Another part of the Arlington story is that somehow it became a major immigration gateway for foreigners with no connection whatsoever to historic America or any previous population here. This wasn’t Mexicans arriving somewhere in the Southwest, it was a “something from nothing” thing. I don’t know how/why exactly it happened, but it was a fact-on-the ground starting by the 1970s. It continued many years and elements of it continue in the 2020s. I was not at all surprised to learn that the Somali-origin Congresswoman called Ilhan Omar spent years of her childhood in Arlington after the family somehow were awarded “green-cards” in the early 1990s. Actually, I knew many of the chain-migrant foreigners who came in that way. It was a strange experience.

By around the late 1970s and 1980s, many had written off Arlington as, they believed, destined to tip into a vast immigrant slum, the existing immigrant beachheads to take over the rest in time. Parts of Arlington really did fit that description and it  was not an unreasonable guess. This exact process had happened to community after community in Los Angeles.

All through these various historical-trajectories playing out, Arlington leadership had kept a pretty disciplined focus on trying to promote businesses in Arlington, which was especially successful after the 1968 riots destroyed and damaged large parts of Washington. The process predated the riots, but the riots seem to have been a real coup-de-grace against business confidence in locating themselves in Washington.

By the 1970s, two long and large corridors run through Arlington that resemble something like Manhattan began to really develop and filled in substantially in the 1980s and 1990s. These were successes as a result of steady-handed policy. They followed the Metro lines. Arlington’s political culture was sleek and disciplined in this formative period, and not particularly elitist in the way it now seems to be. Throughout all the upward-ascent period in the late 20th century, Arlington evolved a strategy of trying to shore-up its business environment within certain narrow bounds around the Metro lines and otherwise endeavored to keep most communities as they were, which greatly cushioned the growth that came.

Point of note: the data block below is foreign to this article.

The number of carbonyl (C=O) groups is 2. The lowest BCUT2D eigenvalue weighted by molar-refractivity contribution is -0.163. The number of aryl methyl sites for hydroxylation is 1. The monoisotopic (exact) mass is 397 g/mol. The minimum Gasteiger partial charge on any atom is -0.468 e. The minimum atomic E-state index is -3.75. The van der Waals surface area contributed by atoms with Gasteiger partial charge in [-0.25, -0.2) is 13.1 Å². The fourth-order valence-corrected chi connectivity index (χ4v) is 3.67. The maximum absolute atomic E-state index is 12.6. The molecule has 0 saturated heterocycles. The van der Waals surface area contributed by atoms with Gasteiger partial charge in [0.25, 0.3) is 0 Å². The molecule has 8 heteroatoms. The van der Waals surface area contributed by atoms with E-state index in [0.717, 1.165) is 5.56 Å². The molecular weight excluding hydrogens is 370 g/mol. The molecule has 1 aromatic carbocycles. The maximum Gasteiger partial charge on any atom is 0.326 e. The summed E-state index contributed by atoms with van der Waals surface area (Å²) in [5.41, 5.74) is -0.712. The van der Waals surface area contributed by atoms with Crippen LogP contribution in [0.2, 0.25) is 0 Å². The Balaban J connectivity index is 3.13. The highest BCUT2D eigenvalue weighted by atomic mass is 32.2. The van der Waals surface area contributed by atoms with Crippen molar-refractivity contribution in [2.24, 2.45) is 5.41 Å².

The one-time belief that Arlington could become a vast immigrant ghetto began to fade in earnest in the 1990s (although some areas of inner Fairfax County, some of them not far off from parts of South Arlington, went exactly in that direction and have supermajority-immigrant-origin populations even today.

The positive momentum continued and broke through in a dizzying way in the 2000s. Huge and intimidating price rises roared through in the 2000s and somehow kept up in the 2010s. Arlington became one of the highest-price places around.

I think it may have been the 1970 census after which the Census Bureau formally adjusted the name “Washington metropolitan area” to “Washington-Arlington metropolitan area” because, per their definitions, the named units within a census-designation for a metropolitan area had to be those jurisdictions which have more people who commute in than who commute-out for jobs. Later Alexandria also joined that list, playing catch-up with Arlington’s strategy.

Arlington’s slide into one-party state did not necessarily raise eyebrows because it was not achieved by some sudden putsch by these people, but came gradually and as the huge rises in prices activated latent senses of hubris. People who might have stopped the process continued to assume that disciplined good-government types would continue to rule, just as they had before. The tipping point, after which only approved members of one political party could be elected or could have any influence on anything, I believe was the mid-1990s. By the 2010s, the one-party state elitists and ideologues began a campaign to tear down beloved, long-established, character-giving institutional names with the usual self-righteous fury with which I associate them. Previous Arlington people were evil, they told us. They were Racists, and all of you should be ashamed. But fear not, we the enlightened know better! Push-back existed to these moves, but it was not enough because of the same problem of the large pool of transient reliable voters whom I mentioned earlier.

The office-space vacancy problem in Arlington of the 2010s and (especially) 2020s is an interesting thing in part because it seems so boring at first, like something only an accountant would care about. Actually it is a symbol for a lot of factors that go back decades and contribute to the Arlington that is now recognizable.